The Carpathians is one of Europe’s last great wilderness areas, with exceptional biodiversity, rich in numbers, and tracts of old forest, across which roams one of the most important large carnivore populations of the continent. 

Among these ancient forests are the tracks used by the wildlife, possibly for centuries, to walk across the Carpathian, which spans over seven countries.  This landscape, which spreads over 200,000 km2, starts in the northeast of the Czech Republic, crosses across the Slovak Republic, southern Poland, eastern Hungary as well as the west of Ukraine, and almost all of Romania, and ends in the eastern part of Serbia. 

Landscapes, like the Carpathians, are essential for the survival of wildlife, such as brown bears, wolves, and Eurasian lynxes, which flourish in large spats of area. The movement of wildlife from one place to another has been part of their evolutionary mechanism, which ensures access to more food, mate, and other resources; marking territories; and eliminating competition for resources.   

Today, disrupted ecological connectivity is one of the major threats to wildlife, and eventually people. From erecting fences, building roads, and burgeoning human settlements, the habitats such as the Carpathians are periled by diminishing or lost migration corridors. 


In WWF-Romania experts like Calin Ardelean are working to ensure that the Carpathians remain connected for the wildlife to flourish. 

A healthy, connected landscape means that its wildlife, which according to some researchers includes 7,200 brown bears, 3,000 grey wolves, and 2,350 Eurasian lynxes, will have enough resources to survive. However, maintaining connectivity of landscapes as large as the Carpathians means extensive research, understanding, and mapping, not just the traditional movement routes of the animals, but also the frequency, pattern, and distance of these movements. Such research is still nascent in the larger part of the world.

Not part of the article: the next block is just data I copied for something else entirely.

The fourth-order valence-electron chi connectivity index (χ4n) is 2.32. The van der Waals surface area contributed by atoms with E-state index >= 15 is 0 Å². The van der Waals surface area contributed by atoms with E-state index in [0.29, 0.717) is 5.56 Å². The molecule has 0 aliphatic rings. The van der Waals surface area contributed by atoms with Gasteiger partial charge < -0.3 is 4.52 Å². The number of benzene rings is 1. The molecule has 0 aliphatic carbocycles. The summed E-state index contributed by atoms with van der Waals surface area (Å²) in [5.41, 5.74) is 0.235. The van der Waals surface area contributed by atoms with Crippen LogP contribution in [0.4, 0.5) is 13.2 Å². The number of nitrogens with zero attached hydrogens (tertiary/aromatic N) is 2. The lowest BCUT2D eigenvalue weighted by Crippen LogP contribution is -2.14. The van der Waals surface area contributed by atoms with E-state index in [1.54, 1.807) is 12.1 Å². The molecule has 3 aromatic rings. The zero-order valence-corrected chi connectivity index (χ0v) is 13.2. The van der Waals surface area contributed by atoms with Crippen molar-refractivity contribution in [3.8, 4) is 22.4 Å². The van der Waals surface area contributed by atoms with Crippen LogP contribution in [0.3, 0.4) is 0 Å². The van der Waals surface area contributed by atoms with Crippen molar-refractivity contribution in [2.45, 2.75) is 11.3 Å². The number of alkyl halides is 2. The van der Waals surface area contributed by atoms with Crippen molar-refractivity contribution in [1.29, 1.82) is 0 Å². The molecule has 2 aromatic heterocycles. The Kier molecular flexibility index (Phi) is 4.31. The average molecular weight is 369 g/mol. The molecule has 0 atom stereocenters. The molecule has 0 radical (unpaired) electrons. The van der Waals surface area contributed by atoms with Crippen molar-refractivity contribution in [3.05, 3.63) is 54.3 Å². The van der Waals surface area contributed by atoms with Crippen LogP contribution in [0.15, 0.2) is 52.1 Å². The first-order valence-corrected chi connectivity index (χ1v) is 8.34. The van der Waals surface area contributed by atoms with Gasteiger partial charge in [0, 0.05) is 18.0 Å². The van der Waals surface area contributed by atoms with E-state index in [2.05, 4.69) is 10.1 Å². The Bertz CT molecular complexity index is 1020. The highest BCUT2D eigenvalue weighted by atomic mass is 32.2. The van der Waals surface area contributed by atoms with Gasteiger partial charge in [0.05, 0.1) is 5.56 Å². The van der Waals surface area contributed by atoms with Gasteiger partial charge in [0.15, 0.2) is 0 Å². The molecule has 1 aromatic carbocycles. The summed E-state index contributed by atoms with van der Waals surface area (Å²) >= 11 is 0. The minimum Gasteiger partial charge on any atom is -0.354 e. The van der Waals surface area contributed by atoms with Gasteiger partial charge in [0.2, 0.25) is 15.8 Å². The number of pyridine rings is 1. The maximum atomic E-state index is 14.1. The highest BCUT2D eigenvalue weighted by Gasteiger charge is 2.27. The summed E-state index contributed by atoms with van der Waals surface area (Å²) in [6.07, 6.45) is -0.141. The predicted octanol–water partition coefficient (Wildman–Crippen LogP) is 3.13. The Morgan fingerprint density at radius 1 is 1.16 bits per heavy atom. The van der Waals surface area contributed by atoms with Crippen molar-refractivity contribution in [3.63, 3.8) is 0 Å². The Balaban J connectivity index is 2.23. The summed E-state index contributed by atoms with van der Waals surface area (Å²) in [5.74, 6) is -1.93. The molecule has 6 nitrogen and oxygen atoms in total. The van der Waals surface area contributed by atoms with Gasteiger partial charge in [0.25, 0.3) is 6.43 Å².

“When you are in the field, it is unlikely that you will see an animal. They remain hidden during the day or shy away from humans, so we improvise and think of other ways to study their movement. Installing camera traps is one such way,” shares Calin. “Sometimes, it takes an entire day of traveling including climbing mountains to put a single dot on a map.”

After a few weeks, Calin and his team return to remove the camera traps and extract data. Without humans around, the forest is now teeming with wildlife and the team gets a rare insight into what goes around there – with many animals passing through a single spot in a few weeks. Over the course of next few months, the experts analyze the data and learn about these animals, what they eat, how they interact with each other, and the environment around them. But more importantly, they now know that the spot where the camera trap was installed is part of an animal’s route to move around the landscapes. These are ecological corridors that keep a landscape connected. 

“While we are focused on our own needs, looking at the wildlife through these camera traps is a good reminder that just like us these animals are also going through a struggle to survive, moving from place to place, looking for food, water, and space,” Calin reflected.


Wildlife movement and migration is nature’s incredible phenomenon, where animals traverse from one place to another using their navigation skills. Wildlife moves for many reasons: some traverse core habitats to find seasonal resources and others do so to adapt to changing climates.